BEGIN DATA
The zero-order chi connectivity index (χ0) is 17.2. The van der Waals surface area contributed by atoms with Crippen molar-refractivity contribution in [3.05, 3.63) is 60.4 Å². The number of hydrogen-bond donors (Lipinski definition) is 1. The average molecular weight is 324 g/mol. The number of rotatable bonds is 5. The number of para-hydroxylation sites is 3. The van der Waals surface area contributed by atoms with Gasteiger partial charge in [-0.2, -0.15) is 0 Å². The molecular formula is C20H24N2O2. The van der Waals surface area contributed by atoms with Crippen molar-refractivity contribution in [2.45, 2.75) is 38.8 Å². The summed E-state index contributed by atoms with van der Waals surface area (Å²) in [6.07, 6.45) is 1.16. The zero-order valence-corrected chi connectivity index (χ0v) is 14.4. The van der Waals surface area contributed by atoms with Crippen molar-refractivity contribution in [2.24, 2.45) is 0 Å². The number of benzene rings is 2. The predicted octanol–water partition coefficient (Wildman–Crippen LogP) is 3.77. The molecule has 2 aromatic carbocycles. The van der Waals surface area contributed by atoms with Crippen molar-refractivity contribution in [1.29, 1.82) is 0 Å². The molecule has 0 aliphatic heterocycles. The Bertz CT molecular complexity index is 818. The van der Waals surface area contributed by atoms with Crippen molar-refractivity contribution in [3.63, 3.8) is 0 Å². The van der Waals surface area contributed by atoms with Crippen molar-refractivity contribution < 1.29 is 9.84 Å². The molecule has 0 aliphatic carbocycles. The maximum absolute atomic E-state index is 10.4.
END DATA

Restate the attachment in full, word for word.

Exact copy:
The zero-order chi connectivity index (χ0) is 17.2. The van der Waals surface area contributed by atoms with Crippen molar-refractivity contribution in [3.05, 3.63) is 60.4 Å². The number of hydrogen-bond donors (Lipinski definition) is 1. The average molecular weight is 324 g/mol. The number of rotatable bonds is 5. The number of para-hydroxylation sites is 3. The van der Waals surface area contributed by atoms with Gasteiger partial charge in [-0.2, -0.15) is 0 Å². The molecular formula is C20H24N2O2. The van der Waals surface area contributed by atoms with Crippen molar-refractivity contribution in [2.45, 2.75) is 38.8 Å². The summed E-state index contributed by atoms with van der Waals surface area (Å²) in [6.07, 6.45) is 1.16. The zero-order valence-corrected chi connectivity index (χ0v) is 14.4. The van der Waals surface area contributed by atoms with Crippen molar-refractivity contribution in [2.24, 2.45) is 0 Å². The number of benzene rings is 2. The predicted octanol–water partition coefficient (Wildman–Crippen LogP) is 3.77. The molecule has 2 aromatic carbocycles. The van der Waals surface area contributed by atoms with Crippen molar-refractivity contribution in [1.29, 1.82) is 0 Å². The molecule has 0 aliphatic heterocycles. The Bertz CT molecular complexity index is 818. The van der Waals surface area contributed by atoms with Crippen molar-refractivity contribution in [3.63, 3.8) is 0 Å². The van der Waals surface area contributed by atoms with Crippen molar-refractivity contribution < 1.29 is 9.84 Å². The molecule has 0 aliphatic carbocycles. The maximum absolute atomic E-state index is 10.4.